Corvus over at Man Bytes Blog has been on something of a crusade of late against the concept of "classes" in game design. Now, he probably doesn't know me from Adam, but this is a subject I've happily discussed before in detail, so I'm going to wade in and bare my thoughts on the topic.
What are "character classes"? Well, basically, they're a way of taking what would otherwise be a generic blank-template character in a game and very quickly assigning it a bunch of characteristics, including some or all of the following: aptitudes, abilities, fighting style, appearance, social status, motivation, normal approach to problem solving, starting equipment, political affiliations, and home town.
When we're talking about class in game design, we're really talking class in RPG design, as other genres are yet to really make use of this design element. If you're familiar with many traditional RPGs, you'll probably have encountered the four basic classes as laid down all those years ago by D&D:
* the fighter (mostly close range melee specialist, able to take lots of damage and deal medium damage)
* the mage (versatile spellcaster, able to deal lots of damage very quickly but unable to receive much damage or sustain their output)
* the cleric (healing and support character, whose job is largely to keep their teammates alive and apply positive "buffs" or blessings to improve the abilities of teammates)
* the thief (a stealth specialist, whose prime skills include scouting, theft, lockpicking, and sometimes fast-talking)
Some RPGs also make use of the idea of "races". These mostly act as a secondary layer of class, performing the same functions, so I won't deal with them separately.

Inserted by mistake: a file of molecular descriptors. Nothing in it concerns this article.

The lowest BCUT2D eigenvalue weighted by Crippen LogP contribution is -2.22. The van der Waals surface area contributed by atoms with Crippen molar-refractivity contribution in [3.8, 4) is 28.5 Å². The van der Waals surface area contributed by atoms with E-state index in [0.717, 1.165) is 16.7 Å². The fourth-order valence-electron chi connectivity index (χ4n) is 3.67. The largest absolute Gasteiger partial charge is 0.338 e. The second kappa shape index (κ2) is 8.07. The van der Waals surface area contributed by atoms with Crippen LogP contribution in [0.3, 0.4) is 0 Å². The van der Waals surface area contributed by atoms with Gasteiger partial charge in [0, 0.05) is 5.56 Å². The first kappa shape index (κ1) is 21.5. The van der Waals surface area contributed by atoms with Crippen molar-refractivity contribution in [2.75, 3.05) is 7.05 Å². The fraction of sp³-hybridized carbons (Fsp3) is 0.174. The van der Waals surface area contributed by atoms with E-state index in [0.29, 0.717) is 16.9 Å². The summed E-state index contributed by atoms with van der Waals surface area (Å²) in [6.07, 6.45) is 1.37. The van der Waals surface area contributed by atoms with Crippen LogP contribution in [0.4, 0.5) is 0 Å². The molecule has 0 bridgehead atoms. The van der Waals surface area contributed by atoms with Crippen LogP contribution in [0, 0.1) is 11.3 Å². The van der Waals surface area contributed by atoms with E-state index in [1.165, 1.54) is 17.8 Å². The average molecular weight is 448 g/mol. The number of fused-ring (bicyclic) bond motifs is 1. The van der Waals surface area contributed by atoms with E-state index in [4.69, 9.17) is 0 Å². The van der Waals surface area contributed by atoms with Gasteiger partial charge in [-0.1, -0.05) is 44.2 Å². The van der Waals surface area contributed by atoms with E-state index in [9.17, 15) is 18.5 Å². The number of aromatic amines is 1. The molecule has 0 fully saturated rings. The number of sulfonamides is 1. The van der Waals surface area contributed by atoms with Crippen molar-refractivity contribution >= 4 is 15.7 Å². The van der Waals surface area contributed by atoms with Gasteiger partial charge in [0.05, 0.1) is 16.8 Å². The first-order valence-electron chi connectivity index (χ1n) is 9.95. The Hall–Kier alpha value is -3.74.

Classes really perform two functions. Firstly, in a game that actually allows real roleplaying (very rare in computer gaming, though games like Fallout and the Elder Scrolls series have come very close) anyone who's ever picked up someone who's never roleplayed before and dunked them into a new game will quickly discover an interesting truth - that most people are, by and large, very bad roleplayers. A game is, at its heart, a system of limits, and people will instictively try and interact with a game in terms of those limits. If you give them an avatar that has power without purpose, they will exercise that power fully until they find its limits.
This can have funny results; I'm sure anyone who's tabletop RPGed will have seen a session of "peasant-burning" or similar atrocities; they will have seen creative uses of powers that are totally not in the spirit of the game, such as boiling an anthill to gain a level (because if all kills have an XP value then ants must be worth a tiny, tiny amount of XP - luckily there's hundreds and thousands of the suckers down there in that hill...); and the list goes on.